The Dinner in White returned to Cincinnati for a second year. This time around we were much better prepared. Combining efforts in a group of six helped make for a more streamlined, less harried process. Best of all, the friends we gathered were genuinely excited about the event, and put time, money and effort into preparation. Liz and Kelly sewed chair covers. Dana created exquisite table arrangements. Ali came from Indianapolis. Keith splurged on champagne. We had a pre-planning meeting, divvying up tasks and food preparation and discussing hairstyles. I haven't put this much work into an evening since Duct Tape Prom back in 2004.

Our hard work paid off. Despite the annoyance of walking our stuff PAST the event location to get to the meeting spot (and then turning around and going right back), once the table was set up and the first bottle of bubbly popped, I couldn't imagine a more magical night. Balloons and jazz music floated gently through the trees, and as the sun went down, candles and twinkly lights lit the scene.

For Keith to spend his last evening in Cincinnati in Washington Park - the crown jewel of the neighborhood we both love so much (and have spent years living, working, and playing in) with good food, friends, and dancing was a pretty great send-off. At the end of the night we all felt really lucky to have been able to partake of it.

Freakin tart. You are So FRANCH!
Obviously I had to make a pie for this enchanting evening. I picked the fussiest, French-est one on the list - Raspberry Hazlenut Tart. It required French butter (did you know that's a thing? apparently it has a higher melting point), hazelnut flour, yet another Loose Bottomed Tart Pan (thanks to my friend Margaret now I have one of my own!) and two days of preparation. I was nervous I was going to mess it up - or drop it en route to the picnic - but neither happened.
This pie is seriously ridiculous. If you don't wish to try it out, readers, I don't blame you. First you make the pâte sablée  then refrigerate for at least 24 hours. Everything must be sifted, and measured out with a digital scale. Using special butter, making a hazelnut cream, pre-baking the shell, even down to finding fresh raspberries in September - who would bother with such an undertaking? Is it worth it?

And maybe, this is the question that everyone is ultimately asking of Diner-en-Blanc. It is easy to stand back and ridicule. To scoff at the pretentiousness of those with the ability, means and desire to pay for the privilege to drag their own stuff to the middle of a park. There are many examples of people spending money on something that seems ridiculous. Skiing, manicures, and football games, to name a few. 

Gatsby-style. With dirty feet. 
Should I feel bad about spending my time and money in this way? I wish some of the proceeds for DeB went to charity, but after chatting with a friend who helped put it on, I know that no one is making a profit on it. It's really expensive to rent facilities, purchase insurance and security, lights, sparklers, and more. I budgeted in a big way for the night - borrowed and combined costs where I could, found my dress at a thrift store, made things by hand. I wonder if it's as much of a "show off your wedding china" society-type event in other countries. We Americans tend to make things more complicated than necessary.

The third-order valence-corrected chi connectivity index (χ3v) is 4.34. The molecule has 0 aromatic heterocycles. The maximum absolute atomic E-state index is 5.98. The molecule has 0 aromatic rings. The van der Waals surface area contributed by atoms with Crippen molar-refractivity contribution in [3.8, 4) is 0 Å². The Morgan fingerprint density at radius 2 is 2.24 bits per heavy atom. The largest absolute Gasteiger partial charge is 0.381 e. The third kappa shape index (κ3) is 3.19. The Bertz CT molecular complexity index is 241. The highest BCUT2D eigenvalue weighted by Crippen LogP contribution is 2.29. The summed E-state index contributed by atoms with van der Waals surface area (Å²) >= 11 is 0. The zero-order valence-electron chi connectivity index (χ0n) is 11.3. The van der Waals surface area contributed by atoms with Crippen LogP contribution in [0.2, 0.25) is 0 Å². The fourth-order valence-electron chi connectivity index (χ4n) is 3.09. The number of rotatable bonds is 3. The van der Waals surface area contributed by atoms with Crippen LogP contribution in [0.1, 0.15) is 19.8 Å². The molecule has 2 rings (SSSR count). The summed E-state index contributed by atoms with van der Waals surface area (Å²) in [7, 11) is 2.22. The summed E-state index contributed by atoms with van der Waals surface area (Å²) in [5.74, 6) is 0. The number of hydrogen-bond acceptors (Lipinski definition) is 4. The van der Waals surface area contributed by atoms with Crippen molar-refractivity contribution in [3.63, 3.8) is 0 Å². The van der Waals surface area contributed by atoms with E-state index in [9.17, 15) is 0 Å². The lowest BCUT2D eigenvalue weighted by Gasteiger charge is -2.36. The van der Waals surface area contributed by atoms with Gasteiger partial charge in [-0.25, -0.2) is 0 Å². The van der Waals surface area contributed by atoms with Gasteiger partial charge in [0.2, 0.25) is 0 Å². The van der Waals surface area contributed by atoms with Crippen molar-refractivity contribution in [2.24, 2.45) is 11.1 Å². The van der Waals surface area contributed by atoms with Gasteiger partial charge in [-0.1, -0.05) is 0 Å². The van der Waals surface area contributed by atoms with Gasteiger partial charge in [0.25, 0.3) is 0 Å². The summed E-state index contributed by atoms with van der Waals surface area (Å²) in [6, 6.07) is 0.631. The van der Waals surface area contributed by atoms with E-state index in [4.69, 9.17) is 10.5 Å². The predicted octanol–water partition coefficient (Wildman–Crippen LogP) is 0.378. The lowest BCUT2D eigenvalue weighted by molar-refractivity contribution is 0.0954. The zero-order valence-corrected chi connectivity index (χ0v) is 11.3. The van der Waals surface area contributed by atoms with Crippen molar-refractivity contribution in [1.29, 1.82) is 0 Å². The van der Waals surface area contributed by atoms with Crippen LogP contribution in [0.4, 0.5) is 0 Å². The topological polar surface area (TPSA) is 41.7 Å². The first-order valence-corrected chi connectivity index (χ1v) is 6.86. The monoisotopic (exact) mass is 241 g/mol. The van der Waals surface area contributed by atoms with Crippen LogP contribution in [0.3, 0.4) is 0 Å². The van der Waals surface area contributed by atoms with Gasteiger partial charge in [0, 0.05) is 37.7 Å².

Color me naiive, but maybe the goal of this event was simply to create a magical evening. That's what it was for me and mine. Lifted up on good music, bubbles, and the exhilaration of a shared experience with people I love, the night is one of my favorites in recent memory.

It's obviously not for everyone - but that's how it works sometimes. Not every event, new bar, restaurant, or the like is going to appeal to every person - but it's important for the vitality of a city to have a healthy mix of all things. I don't spend a lot of time at Mixx or Toby Keith's I Love This Bar and Grill - but I am glad they exist, if for no other reason than to bring people in. Maybe we can all take a page from Sly and the Family Stone - different strokes for different folks.

Check out more pictures!

Raspberry Hazelnut Tart - from this recipe

Takes about 1 hour 15 minutes, plus 24 to 48 hours’ chilling. (It took me longer than this, but I am no French pastry master.)

This is what you need:

  • 290 grams all-purpose flour (about 2 1/3 cups), plus more for dusting
  • 35 grams hazelnut flour (about 1/3 rounded cup)
  • 110 grams confectioners’ sugar (about 1 cup)
  • 175 grams French-style 82 percent fat butter, such as Plugrà (6 ounces), plus more for greasing pan, at room temperature (I found 7 oz of Presidente at Dean's Imports)
  • 3 grams fine sea salt (about rounded 1/2 teaspoon)
  • 3 grams vanilla extract (about 1/2 teaspoon)
  • 80 grams egg yolk (about 5 yolks)
  • 30 grams whole hazelnuts, toasted and skinned (about 1/4 cup)
  • 70 grams hazelnut flour (about 3/4 cup) (couldn't find hazelnut, had to sub chestnut)
  • 70 grams confectioners’ sugar (about 3/4 cup)
  • 2 grams cornstarch (about 3/4 teaspoon)
  • 2 grams cake flour (about 1 teaspoon)
  • 70 grams French-style 82 percent fat butter, such as Plugrà (2 1/2 ounces), at room temperature
  • Pinch of sea salt
  • 2 grams vanilla extract or paste (about 1/2 teaspoon)
  • 1 egg, beaten
  • 12 grams dark rum (about 1 tablespoon), optional
  • 150 grams good quality raspberry jam (about 1/2 cup)
  • 250 grams raspberries (9 ounces or about 2 cups)
  • Powdered sugar, for dusting
This is what you do with it: